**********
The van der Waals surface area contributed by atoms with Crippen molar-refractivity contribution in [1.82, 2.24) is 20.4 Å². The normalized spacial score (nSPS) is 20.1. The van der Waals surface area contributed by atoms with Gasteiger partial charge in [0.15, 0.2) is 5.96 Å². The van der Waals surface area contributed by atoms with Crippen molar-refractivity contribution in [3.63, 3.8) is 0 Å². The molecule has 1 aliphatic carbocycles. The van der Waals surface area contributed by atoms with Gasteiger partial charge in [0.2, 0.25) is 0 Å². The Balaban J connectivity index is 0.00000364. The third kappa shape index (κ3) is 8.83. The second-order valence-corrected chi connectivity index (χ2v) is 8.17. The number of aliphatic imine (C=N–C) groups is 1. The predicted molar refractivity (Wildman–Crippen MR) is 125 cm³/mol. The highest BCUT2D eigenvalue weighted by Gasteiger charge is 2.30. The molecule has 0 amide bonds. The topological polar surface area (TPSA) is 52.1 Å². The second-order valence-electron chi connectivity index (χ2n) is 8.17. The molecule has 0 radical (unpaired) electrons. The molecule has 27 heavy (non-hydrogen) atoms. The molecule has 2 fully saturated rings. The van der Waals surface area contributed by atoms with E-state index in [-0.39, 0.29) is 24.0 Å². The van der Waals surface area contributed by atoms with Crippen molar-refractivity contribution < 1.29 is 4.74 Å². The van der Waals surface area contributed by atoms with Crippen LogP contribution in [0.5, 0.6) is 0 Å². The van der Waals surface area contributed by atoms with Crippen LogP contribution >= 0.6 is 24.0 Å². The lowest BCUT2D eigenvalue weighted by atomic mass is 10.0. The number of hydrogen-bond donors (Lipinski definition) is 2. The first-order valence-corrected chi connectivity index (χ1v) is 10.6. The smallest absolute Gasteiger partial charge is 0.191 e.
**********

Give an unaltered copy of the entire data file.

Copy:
The van der Waals surface area contributed by atoms with Crippen molar-refractivity contribution in [1.82, 2.24) is 20.4 Å². The normalized spacial score (nSPS) is 20.1. The van der Waals surface area contributed by atoms with Gasteiger partial charge in [0.15, 0.2) is 5.96 Å². The van der Waals surface area contributed by atoms with Crippen molar-refractivity contribution in [3.63, 3.8) is 0 Å². The molecule has 1 aliphatic carbocycles. The van der Waals surface area contributed by atoms with Gasteiger partial charge in [0.2, 0.25) is 0 Å². The Balaban J connectivity index is 0.00000364. The third kappa shape index (κ3) is 8.83. The second-order valence-corrected chi connectivity index (χ2v) is 8.17. The number of aliphatic imine (C=N–C) groups is 1. The predicted molar refractivity (Wildman–Crippen MR) is 125 cm³/mol. The highest BCUT2D eigenvalue weighted by Gasteiger charge is 2.30. The molecule has 0 amide bonds. The topological polar surface area (TPSA) is 52.1 Å². The second-order valence-electron chi connectivity index (χ2n) is 8.17. The molecule has 0 radical (unpaired) electrons. The molecule has 27 heavy (non-hydrogen) atoms. The molecule has 2 fully saturated rings. The van der Waals surface area contributed by atoms with E-state index in [-0.39, 0.29) is 24.0 Å². The van der Waals surface area contributed by atoms with Crippen molar-refractivity contribution < 1.29 is 4.74 Å². The van der Waals surface area contributed by atoms with Crippen LogP contribution in [0.5, 0.6) is 0 Å². The van der Waals surface area contributed by atoms with Crippen LogP contribution >= 0.6 is 24.0 Å². The lowest BCUT2D eigenvalue weighted by atomic mass is 10.0. The number of hydrogen-bond donors (Lipinski definition) is 2. The first-order valence-corrected chi connectivity index (χ1v) is 10.6. The smallest absolute Gasteiger partial charge is 0.191 e.